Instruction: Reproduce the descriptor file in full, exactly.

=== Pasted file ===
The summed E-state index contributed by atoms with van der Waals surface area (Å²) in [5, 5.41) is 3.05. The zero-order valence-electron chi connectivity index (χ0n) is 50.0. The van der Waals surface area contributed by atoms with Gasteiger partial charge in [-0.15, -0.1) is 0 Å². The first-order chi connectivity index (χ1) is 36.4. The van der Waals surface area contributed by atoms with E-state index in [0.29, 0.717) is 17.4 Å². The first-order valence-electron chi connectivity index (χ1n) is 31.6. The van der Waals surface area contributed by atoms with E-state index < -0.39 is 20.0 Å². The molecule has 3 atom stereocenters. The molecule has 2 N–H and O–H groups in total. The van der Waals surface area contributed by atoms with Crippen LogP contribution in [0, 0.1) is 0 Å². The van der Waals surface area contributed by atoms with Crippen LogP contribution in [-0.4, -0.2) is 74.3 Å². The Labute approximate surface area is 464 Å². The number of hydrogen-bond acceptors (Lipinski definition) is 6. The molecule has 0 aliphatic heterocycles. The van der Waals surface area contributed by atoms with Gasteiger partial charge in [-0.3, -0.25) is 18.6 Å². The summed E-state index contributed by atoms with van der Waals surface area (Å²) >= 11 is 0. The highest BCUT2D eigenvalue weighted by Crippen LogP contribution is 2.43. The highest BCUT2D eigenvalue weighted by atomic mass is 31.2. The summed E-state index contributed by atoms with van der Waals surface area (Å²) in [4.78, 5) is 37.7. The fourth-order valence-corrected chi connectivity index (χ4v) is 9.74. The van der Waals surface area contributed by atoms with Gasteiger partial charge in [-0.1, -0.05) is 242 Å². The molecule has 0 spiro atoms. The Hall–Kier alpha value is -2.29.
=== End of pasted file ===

The summed E-state index contributed by atoms with van der Waals surface area (Å²) in [5, 5.41) is 3.05. The zero-order valence-electron chi connectivity index (χ0n) is 50.0. The van der Waals surface area contributed by atoms with Gasteiger partial charge in [-0.15, -0.1) is 0 Å². The first-order chi connectivity index (χ1) is 36.4. The van der Waals surface area contributed by atoms with E-state index in [0.29, 0.717) is 17.4 Å². The first-order valence-electron chi connectivity index (χ1n) is 31.6. The van der Waals surface area contributed by atoms with E-state index < -0.39 is 20.0 Å². The molecule has 3 atom stereocenters. The molecule has 2 N–H and O–H groups in total. The van der Waals surface area contributed by atoms with Crippen LogP contribution in [0, 0.1) is 0 Å². The van der Waals surface area contributed by atoms with Crippen LogP contribution in [-0.4, -0.2) is 74.3 Å². The Labute approximate surface area is 464 Å². The number of hydrogen-bond acceptors (Lipinski definition) is 6. The molecule has 0 aliphatic heterocycles. The van der Waals surface area contributed by atoms with Gasteiger partial charge in [-0.3, -0.25) is 18.6 Å². The summed E-state index contributed by atoms with van der Waals surface area (Å²) >= 11 is 0. The highest BCUT2D eigenvalue weighted by Crippen LogP contribution is 2.43. The highest BCUT2D eigenvalue weighted by atomic mass is 31.2. The summed E-state index contributed by atoms with van der Waals surface area (Å²) in [4.78, 5) is 37.7. The fourth-order valence-corrected chi connectivity index (χ4v) is 9.74. The van der Waals surface area contributed by atoms with Gasteiger partial charge in [-0.1, -0.05) is 242 Å². The molecule has 0 spiro atoms. The Hall–Kier alpha value is -2.29.